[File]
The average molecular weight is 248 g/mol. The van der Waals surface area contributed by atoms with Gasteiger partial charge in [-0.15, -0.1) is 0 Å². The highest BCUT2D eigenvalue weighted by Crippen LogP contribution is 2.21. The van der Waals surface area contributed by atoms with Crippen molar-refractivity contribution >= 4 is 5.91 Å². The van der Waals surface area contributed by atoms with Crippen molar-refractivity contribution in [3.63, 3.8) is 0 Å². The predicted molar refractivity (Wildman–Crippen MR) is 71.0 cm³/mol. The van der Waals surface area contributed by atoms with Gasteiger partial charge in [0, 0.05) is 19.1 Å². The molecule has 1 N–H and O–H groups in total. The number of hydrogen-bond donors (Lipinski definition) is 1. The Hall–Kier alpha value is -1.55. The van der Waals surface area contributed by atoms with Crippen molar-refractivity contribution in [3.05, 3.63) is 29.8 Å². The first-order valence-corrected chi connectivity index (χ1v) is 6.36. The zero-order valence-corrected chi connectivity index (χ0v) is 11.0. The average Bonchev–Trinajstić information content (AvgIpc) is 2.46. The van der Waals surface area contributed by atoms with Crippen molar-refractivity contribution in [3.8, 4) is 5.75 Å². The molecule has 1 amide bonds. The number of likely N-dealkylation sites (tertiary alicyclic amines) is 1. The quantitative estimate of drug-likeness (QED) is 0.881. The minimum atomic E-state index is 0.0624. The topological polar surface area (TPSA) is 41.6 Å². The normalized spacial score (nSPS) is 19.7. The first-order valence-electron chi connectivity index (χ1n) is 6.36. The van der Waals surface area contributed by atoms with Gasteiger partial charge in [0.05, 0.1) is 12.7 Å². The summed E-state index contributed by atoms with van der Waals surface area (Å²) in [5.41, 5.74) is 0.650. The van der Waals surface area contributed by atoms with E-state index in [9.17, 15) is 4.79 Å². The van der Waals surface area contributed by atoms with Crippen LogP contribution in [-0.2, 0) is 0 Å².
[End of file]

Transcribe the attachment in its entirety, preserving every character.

The average molecular weight is 248 g/mol. The van der Waals surface area contributed by atoms with Gasteiger partial charge in [-0.15, -0.1) is 0 Å². The highest BCUT2D eigenvalue weighted by Crippen LogP contribution is 2.21. The van der Waals surface area contributed by atoms with Crippen molar-refractivity contribution >= 4 is 5.91 Å². The van der Waals surface area contributed by atoms with Crippen molar-refractivity contribution in [3.63, 3.8) is 0 Å². The predicted molar refractivity (Wildman–Crippen MR) is 71.0 cm³/mol. The van der Waals surface area contributed by atoms with Gasteiger partial charge in [0, 0.05) is 19.1 Å². The molecule has 1 N–H and O–H groups in total. The number of hydrogen-bond donors (Lipinski definition) is 1. The Hall–Kier alpha value is -1.55. The van der Waals surface area contributed by atoms with Crippen molar-refractivity contribution in [3.05, 3.63) is 29.8 Å². The first-order valence-corrected chi connectivity index (χ1v) is 6.36. The zero-order valence-corrected chi connectivity index (χ0v) is 11.0. The average Bonchev–Trinajstić information content (AvgIpc) is 2.46. The van der Waals surface area contributed by atoms with Crippen molar-refractivity contribution in [3.8, 4) is 5.75 Å². The molecule has 1 amide bonds. The number of likely N-dealkylation sites (tertiary alicyclic amines) is 1. The quantitative estimate of drug-likeness (QED) is 0.881. The minimum atomic E-state index is 0.0624. The topological polar surface area (TPSA) is 41.6 Å². The normalized spacial score (nSPS) is 19.7. The first-order valence-electron chi connectivity index (χ1n) is 6.36. The van der Waals surface area contributed by atoms with Gasteiger partial charge in [0.05, 0.1) is 12.7 Å². The summed E-state index contributed by atoms with van der Waals surface area (Å²) in [5.41, 5.74) is 0.650. The van der Waals surface area contributed by atoms with E-state index in [9.17, 15) is 4.79 Å². The van der Waals surface area contributed by atoms with Crippen LogP contribution in [-0.2, 0) is 0 Å².